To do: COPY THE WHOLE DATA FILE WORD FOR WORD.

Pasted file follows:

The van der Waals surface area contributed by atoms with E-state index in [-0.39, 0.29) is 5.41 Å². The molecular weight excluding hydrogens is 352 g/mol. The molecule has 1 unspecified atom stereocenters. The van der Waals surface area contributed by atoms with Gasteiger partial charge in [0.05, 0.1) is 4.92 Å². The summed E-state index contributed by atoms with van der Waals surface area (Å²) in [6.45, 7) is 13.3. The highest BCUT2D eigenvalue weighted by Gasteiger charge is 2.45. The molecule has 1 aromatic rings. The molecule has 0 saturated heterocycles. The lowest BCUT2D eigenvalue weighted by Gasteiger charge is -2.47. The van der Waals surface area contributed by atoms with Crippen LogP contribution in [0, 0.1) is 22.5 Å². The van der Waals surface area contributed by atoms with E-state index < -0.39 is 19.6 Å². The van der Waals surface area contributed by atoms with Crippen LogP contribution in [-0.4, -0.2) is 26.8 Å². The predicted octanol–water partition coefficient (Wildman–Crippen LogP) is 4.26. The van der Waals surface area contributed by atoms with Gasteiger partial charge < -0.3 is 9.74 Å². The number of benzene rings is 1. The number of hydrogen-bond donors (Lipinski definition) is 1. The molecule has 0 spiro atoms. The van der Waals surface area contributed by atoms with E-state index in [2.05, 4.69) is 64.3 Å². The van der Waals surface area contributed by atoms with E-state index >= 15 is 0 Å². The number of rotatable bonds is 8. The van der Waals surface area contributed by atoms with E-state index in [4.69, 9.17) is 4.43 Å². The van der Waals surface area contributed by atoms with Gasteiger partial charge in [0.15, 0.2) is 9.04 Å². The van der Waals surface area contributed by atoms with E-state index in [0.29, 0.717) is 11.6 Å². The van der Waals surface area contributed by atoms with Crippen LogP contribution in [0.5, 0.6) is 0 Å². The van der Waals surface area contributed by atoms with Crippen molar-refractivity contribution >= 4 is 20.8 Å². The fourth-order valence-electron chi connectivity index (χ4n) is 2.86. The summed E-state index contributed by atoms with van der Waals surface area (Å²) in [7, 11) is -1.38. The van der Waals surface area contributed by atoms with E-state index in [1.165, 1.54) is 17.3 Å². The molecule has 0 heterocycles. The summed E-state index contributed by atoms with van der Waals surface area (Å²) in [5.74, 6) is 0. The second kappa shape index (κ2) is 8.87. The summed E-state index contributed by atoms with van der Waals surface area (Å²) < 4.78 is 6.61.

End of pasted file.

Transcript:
The van der Waals surface area contributed by atoms with E-state index in [-0.39, 0.29) is 5.41 Å². The molecular weight excluding hydrogens is 352 g/mol. The molecule has 1 unspecified atom stereocenters. The van der Waals surface area contributed by atoms with Gasteiger partial charge in [0.05, 0.1) is 4.92 Å². The summed E-state index contributed by atoms with van der Waals surface area (Å²) in [6.45, 7) is 13.3. The highest BCUT2D eigenvalue weighted by Gasteiger charge is 2.45. The molecule has 1 aromatic rings. The molecule has 0 saturated heterocycles. The lowest BCUT2D eigenvalue weighted by Gasteiger charge is -2.47. The van der Waals surface area contributed by atoms with Crippen LogP contribution in [0, 0.1) is 22.5 Å². The van der Waals surface area contributed by atoms with E-state index < -0.39 is 19.6 Å². The van der Waals surface area contributed by atoms with Crippen LogP contribution in [-0.4, -0.2) is 26.8 Å². The predicted octanol–water partition coefficient (Wildman–Crippen LogP) is 4.26. The van der Waals surface area contributed by atoms with Gasteiger partial charge < -0.3 is 9.74 Å². The number of benzene rings is 1. The number of hydrogen-bond donors (Lipinski definition) is 1. The molecule has 0 spiro atoms. The van der Waals surface area contributed by atoms with E-state index in [2.05, 4.69) is 64.3 Å². The van der Waals surface area contributed by atoms with E-state index >= 15 is 0 Å². The number of rotatable bonds is 8. The van der Waals surface area contributed by atoms with E-state index in [4.69, 9.17) is 4.43 Å². The van der Waals surface area contributed by atoms with Gasteiger partial charge in [0.15, 0.2) is 9.04 Å². The van der Waals surface area contributed by atoms with E-state index in [0.29, 0.717) is 11.6 Å². The van der Waals surface area contributed by atoms with Crippen LogP contribution in [0.5, 0.6) is 0 Å². The van der Waals surface area contributed by atoms with Crippen molar-refractivity contribution >= 4 is 20.8 Å². The fourth-order valence-electron chi connectivity index (χ4n) is 2.86. The summed E-state index contributed by atoms with van der Waals surface area (Å²) in [7, 11) is -1.38. The van der Waals surface area contributed by atoms with E-state index in [1.165, 1.54) is 17.3 Å². The molecule has 0 heterocycles. The summed E-state index contributed by atoms with van der Waals surface area (Å²) in [5.74, 6) is 0. The second kappa shape index (κ2) is 8.87. The summed E-state index contributed by atoms with van der Waals surface area (Å²) < 4.78 is 6.61.